You’ve received invites from mami, papi, los tios and the in-laws all begging you to bring the family over for the holidays. Meanwhile, the mere thought of piling the kids into the car for a road trip or making them behave on a three-hour long flight makes you hyperventilate. Well relax (and while you’re at it, breathe). Here’s how to keep temper tantrums and headaches to a minimum when traveling with your children so you can go ahead and RSVP.
Consider your child’s sleep schedule. If you leave when she’s usually hyper, then expect to have her bouncing off the walls en route. Instead, head out when she’s ready for bed so she can zzzzz her way through the trip.
Be a light, but savvy, packer. Carry diapers, baby wipes, medicine, activities, sugar-free snacks and other necessities in your purse or carry-on. A change of clothes will come in handy when lunch ends up on his shirt instead of his mouth.
Keep them entertained. Take along their favorite movies, audio books and toys to distract them while you reach your destination. Turn road trips into a game by playing “I spy with my little eye,” spotting different license plates and asking younger children to identify shapes and colors through their window. Ask older ones to help plan the trip and then give them a map so they can keep track of the route.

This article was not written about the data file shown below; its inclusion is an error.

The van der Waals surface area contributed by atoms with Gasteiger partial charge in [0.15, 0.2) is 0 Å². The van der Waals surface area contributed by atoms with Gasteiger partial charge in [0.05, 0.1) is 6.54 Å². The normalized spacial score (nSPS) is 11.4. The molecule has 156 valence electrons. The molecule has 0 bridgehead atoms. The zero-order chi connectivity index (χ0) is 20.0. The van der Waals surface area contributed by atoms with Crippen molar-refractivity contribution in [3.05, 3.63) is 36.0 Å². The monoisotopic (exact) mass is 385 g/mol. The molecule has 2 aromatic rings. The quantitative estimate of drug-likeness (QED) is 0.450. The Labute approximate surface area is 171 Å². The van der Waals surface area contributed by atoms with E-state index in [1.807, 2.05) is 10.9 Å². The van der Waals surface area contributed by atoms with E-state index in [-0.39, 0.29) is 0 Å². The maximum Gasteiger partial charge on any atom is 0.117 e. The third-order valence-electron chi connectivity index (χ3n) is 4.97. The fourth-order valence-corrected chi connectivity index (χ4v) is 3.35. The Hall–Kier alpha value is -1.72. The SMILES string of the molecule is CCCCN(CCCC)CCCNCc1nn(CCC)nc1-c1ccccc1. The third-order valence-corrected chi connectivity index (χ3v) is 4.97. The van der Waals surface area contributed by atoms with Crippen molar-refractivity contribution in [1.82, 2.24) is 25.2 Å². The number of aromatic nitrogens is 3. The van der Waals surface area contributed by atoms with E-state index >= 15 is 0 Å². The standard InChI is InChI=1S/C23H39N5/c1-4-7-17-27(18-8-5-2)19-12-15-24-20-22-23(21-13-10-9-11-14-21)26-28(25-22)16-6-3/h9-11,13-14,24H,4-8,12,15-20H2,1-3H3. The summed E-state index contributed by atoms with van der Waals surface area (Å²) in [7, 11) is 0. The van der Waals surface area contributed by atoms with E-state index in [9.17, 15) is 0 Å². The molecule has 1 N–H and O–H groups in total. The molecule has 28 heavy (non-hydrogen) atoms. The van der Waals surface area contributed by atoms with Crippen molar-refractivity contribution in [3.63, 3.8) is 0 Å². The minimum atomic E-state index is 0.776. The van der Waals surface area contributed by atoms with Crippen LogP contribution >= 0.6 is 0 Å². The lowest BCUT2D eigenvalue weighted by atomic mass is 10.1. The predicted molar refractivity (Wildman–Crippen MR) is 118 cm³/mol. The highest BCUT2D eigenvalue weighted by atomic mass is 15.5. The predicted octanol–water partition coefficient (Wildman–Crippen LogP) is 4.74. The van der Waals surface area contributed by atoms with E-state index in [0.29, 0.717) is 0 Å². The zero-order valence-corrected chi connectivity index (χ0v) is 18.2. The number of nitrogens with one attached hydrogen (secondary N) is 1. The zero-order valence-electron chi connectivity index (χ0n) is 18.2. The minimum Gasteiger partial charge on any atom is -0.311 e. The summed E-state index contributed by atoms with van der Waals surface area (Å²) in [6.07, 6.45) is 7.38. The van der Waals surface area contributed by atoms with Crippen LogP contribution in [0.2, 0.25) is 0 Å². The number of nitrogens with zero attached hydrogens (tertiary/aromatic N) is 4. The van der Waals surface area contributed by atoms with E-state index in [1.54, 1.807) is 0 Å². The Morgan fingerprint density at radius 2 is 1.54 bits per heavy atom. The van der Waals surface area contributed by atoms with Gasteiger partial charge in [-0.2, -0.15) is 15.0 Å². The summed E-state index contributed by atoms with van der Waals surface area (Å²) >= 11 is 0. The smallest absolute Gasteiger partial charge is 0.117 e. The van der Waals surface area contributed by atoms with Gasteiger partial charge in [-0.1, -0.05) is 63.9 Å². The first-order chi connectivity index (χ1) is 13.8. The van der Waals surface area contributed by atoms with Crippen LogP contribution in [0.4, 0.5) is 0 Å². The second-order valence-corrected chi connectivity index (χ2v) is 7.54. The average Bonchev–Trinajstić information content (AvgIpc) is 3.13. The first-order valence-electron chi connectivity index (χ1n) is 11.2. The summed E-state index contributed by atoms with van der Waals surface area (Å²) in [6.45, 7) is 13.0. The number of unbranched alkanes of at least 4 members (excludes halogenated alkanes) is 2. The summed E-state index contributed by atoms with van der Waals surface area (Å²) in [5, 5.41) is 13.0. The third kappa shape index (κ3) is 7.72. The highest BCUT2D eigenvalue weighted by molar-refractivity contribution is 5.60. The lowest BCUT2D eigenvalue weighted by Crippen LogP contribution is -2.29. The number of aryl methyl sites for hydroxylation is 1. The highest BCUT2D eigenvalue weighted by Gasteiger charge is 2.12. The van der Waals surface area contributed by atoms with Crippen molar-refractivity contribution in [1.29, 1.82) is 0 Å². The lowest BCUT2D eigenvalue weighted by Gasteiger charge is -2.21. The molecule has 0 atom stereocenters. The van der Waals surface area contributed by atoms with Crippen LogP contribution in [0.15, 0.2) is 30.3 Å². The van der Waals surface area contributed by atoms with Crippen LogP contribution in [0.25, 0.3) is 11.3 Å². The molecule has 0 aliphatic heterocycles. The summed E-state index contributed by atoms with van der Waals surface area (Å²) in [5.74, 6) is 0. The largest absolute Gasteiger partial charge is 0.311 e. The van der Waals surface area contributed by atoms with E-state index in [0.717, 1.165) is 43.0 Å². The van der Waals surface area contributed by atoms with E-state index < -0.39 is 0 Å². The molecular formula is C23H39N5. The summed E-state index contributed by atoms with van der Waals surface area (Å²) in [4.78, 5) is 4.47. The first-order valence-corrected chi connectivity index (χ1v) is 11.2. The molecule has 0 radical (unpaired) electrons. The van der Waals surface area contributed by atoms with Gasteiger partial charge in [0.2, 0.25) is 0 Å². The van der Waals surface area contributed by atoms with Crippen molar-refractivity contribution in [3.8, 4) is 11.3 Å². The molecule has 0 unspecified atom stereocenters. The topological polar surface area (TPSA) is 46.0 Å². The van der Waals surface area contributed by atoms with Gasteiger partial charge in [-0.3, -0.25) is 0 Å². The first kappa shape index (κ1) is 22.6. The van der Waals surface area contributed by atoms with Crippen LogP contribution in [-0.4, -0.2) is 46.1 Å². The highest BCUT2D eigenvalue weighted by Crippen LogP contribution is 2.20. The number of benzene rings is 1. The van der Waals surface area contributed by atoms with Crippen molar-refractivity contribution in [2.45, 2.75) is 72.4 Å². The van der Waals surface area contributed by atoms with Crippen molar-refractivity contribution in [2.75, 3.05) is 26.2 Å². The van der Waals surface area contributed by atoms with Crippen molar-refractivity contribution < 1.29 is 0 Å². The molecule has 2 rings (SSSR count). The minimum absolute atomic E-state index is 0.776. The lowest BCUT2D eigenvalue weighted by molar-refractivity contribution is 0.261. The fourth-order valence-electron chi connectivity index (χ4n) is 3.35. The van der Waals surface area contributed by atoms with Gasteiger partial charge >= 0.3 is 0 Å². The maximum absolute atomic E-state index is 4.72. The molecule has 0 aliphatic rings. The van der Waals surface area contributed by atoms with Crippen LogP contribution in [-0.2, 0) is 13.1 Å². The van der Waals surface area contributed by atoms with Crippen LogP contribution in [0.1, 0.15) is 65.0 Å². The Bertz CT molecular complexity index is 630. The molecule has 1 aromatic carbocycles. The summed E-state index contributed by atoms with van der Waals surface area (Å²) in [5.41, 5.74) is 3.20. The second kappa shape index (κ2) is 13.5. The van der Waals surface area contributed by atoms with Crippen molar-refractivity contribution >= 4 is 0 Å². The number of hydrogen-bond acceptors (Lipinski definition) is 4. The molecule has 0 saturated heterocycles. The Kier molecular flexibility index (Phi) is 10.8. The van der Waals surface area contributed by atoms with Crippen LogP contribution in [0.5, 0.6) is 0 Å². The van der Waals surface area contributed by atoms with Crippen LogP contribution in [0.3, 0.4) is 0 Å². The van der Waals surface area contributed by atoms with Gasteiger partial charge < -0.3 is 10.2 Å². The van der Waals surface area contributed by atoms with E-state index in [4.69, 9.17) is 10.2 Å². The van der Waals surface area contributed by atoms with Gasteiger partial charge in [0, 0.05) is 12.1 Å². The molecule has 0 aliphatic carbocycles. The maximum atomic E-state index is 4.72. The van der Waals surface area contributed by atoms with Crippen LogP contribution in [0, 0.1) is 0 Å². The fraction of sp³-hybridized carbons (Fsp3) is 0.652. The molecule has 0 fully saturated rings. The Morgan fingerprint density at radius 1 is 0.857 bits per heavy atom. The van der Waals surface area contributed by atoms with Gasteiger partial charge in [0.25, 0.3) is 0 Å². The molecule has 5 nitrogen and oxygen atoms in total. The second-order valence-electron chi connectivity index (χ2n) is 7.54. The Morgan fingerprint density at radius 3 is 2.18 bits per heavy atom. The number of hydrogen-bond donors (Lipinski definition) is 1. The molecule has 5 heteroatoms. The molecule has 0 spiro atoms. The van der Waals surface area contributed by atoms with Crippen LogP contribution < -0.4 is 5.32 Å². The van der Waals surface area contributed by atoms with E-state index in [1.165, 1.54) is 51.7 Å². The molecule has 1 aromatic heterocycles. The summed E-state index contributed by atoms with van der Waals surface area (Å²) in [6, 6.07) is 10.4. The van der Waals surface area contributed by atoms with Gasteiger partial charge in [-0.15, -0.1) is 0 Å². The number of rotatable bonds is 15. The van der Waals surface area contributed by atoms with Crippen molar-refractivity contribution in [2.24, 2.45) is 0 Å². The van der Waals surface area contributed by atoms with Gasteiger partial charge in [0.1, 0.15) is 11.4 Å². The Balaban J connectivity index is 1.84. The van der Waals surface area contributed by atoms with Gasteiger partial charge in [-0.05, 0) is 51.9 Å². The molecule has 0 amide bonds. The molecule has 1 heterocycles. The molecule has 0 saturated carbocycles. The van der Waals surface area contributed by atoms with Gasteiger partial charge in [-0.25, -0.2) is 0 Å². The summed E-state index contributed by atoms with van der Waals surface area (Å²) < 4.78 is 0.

Plan to make pit stops. Children can get fussy if they’re forced to sit in one spot for hours on end. And don’t lie; your butt was falling asleep, too. So give everyone a chance to get out and walk around and use this time to take care of your kids’ needs before hitting the road once again.
Safety comes first. Not only should your child be properly restrained in the car , but on the airplane as well! Follow the Federal Aviation Administration’s guidelines to make sure he’ll be secure should turbulence hit.
Carry the essentials aboard. The Transportation Security Administration now allows breast milk, formula, juice and baby food greater than three ounces on board as long as they’re declared at the security checkpoint. And to keep those tiny ears from hurting while taking off and landing, plan to give your baby his bottle or pacifier during those times while older kids can suck on hard candy or a juice box. And don’t forget to stow teething rings, liquid or not, in your carry-on to soothe the little one’s gums – and everyone else’s ears.